4. Build your brand – Whether you realize it or not, you have a brand image at work. Your brand image is not only how people perceive you (your reputation), but also what differentiates you from everyone else in your company. Tom Peters, the guru of personal branding, says, “If you are going to be a brand, you’ve got to become relentlessly focused on what you do that adds value, what you’re proud of, and most important, what you can shamelessly take credit for.” Forget your job title. What is it about your performance that makes you memorable, distinct, or unique? What’s the “buzz” on you? Forget about your job description too. What accomplishments are you most proud of? How have you gone above, beyond, or outside the scope of your job description to add value to your organization? Those are the elements that make up your brand. Check out this article if you need help developing your brand.
5. Consider yourself an independent contractor – Most of us are governed by at-will employment agreements with our companies. Either party can decide to end the employment relationship at any time for any reason (within certain legal boundaries, of course). You would be well-served to view yourself as an independent contractor in the business of you—You, Inc. You have hired out your services to your employer in exchange for a specific level of compensation. At some point in time, either by your choice or your employer’s, that business arrangement may change or end. In the meantime, focus on building a portfolio of accomplishments you can use to secure business with future clients. See rules 1 and 2 above.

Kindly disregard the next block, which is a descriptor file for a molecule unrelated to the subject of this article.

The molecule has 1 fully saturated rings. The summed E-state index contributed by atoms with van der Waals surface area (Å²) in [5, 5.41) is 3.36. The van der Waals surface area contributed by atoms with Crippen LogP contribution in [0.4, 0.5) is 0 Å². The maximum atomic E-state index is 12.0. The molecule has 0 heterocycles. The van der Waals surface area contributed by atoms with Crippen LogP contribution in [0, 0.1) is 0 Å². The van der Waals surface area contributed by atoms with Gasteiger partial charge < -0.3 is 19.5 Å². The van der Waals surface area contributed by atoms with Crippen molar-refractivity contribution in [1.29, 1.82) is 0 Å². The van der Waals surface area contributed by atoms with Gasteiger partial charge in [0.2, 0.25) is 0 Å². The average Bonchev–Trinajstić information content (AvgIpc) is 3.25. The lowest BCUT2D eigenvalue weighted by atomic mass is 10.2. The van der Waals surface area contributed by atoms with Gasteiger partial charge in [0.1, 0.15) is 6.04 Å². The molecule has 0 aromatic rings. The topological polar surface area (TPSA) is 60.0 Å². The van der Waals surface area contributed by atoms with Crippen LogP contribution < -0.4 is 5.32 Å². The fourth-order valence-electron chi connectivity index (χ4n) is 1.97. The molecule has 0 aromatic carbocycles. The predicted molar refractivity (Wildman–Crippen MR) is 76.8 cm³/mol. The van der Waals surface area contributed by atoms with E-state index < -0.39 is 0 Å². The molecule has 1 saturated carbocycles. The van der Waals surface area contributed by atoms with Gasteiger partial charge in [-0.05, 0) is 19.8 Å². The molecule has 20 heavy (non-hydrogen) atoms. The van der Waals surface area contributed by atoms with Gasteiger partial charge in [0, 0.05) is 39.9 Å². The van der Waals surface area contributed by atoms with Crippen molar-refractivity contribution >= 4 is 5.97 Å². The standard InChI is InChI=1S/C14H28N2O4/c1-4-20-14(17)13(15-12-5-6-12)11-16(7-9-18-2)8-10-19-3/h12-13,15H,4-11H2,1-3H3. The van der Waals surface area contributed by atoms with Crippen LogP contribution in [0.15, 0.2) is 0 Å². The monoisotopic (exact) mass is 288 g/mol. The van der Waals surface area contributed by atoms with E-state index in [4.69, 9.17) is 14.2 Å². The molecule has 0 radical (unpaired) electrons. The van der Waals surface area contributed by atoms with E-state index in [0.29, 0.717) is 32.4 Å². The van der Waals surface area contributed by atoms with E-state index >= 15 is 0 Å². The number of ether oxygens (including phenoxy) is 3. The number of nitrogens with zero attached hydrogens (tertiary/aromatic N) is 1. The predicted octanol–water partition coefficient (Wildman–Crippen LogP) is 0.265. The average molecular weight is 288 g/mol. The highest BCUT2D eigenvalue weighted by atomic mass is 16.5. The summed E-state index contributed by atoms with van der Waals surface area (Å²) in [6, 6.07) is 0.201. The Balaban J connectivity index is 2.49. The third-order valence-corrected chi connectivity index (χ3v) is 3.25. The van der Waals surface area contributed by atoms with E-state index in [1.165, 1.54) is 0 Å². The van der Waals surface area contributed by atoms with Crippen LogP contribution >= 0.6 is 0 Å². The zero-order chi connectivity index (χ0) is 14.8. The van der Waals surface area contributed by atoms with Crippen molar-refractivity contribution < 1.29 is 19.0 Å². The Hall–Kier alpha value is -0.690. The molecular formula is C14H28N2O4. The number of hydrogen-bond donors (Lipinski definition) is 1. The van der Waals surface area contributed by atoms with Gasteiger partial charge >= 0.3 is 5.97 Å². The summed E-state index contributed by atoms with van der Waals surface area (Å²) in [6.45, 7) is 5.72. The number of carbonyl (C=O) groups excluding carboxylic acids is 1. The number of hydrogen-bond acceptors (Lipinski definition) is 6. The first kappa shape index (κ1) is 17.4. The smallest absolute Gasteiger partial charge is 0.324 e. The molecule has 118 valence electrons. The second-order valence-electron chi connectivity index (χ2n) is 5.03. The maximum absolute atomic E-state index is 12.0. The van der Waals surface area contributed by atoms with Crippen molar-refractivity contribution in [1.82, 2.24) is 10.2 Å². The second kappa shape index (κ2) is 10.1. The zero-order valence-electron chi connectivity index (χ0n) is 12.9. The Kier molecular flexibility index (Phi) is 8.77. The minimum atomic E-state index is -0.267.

Thinking of yourself in these ways might be new to you. It takes a shift in perspective to view yourself as not just an employee doing a job, but as an independent contractor running your own business. If you make that shift, you’ll realize you have to constantly develop your skill-set (i.e., the services you have to offer), build an attractive brand image, and consistently demonstrate to your client (i.e., employer) how you’re adding value. Remember, you are in the business of YOU!
Great article, thank you. So many times we get comfortable at our job and forget to improve our skills and keep up with the job market. To learn your current market value you can also get a fair salary prediction at Salary Fairy(http://salaryfairy.com)
Thanks for your comments Tyler. I’m glad you found the article helpful.
Great advice on how to keep relevant in a constantly shifting job market.
We always have to keep reinventing ourselves, don’t we Sherry? Thanks for taking the time to comment.
Excellent advice. I especially like the “have an ownership mentality” … well said!!
Hi Lois. If we all acted like we had an ownership mentality, our organizations would probably function much better! Thanks for commenting.
Spot on advice, Randy! And, now, the other side of this is what organizations need to accept given this new paradigm for individuals within their culture. To attract the new branded ownership ways, organizations will need to give the talented people the space to do so. If not, they will attract people who don’t embrace the new world, which may mean an organization filled with fixed mindsets. Thanks! Jon
You nailed it Jon. Organizations need to design work so that people have the autonomy to do their best work and have ownership over how work is accomplished. Empowered employees equals successful organizations.
I always appreciate your insights.
Great article. It truly speaks volumes of the importance of personal ownership.
Thanks for your feedback Ryan. Each of us are in charge of our own careers and we can tap into a much deeper level of engagement in our jobs if we approach them from an ownership mindset.
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Excellent advice. I would like to add that if you have an inner motivation to serve others the best you can, it will help you to stand out among the crowd, many people are talented and achieve positions but much is from selfish ambitions.
Great point Sam! People who have a heart for serving others distinguish themselves among their colleagues.
Thanks for adding your insights!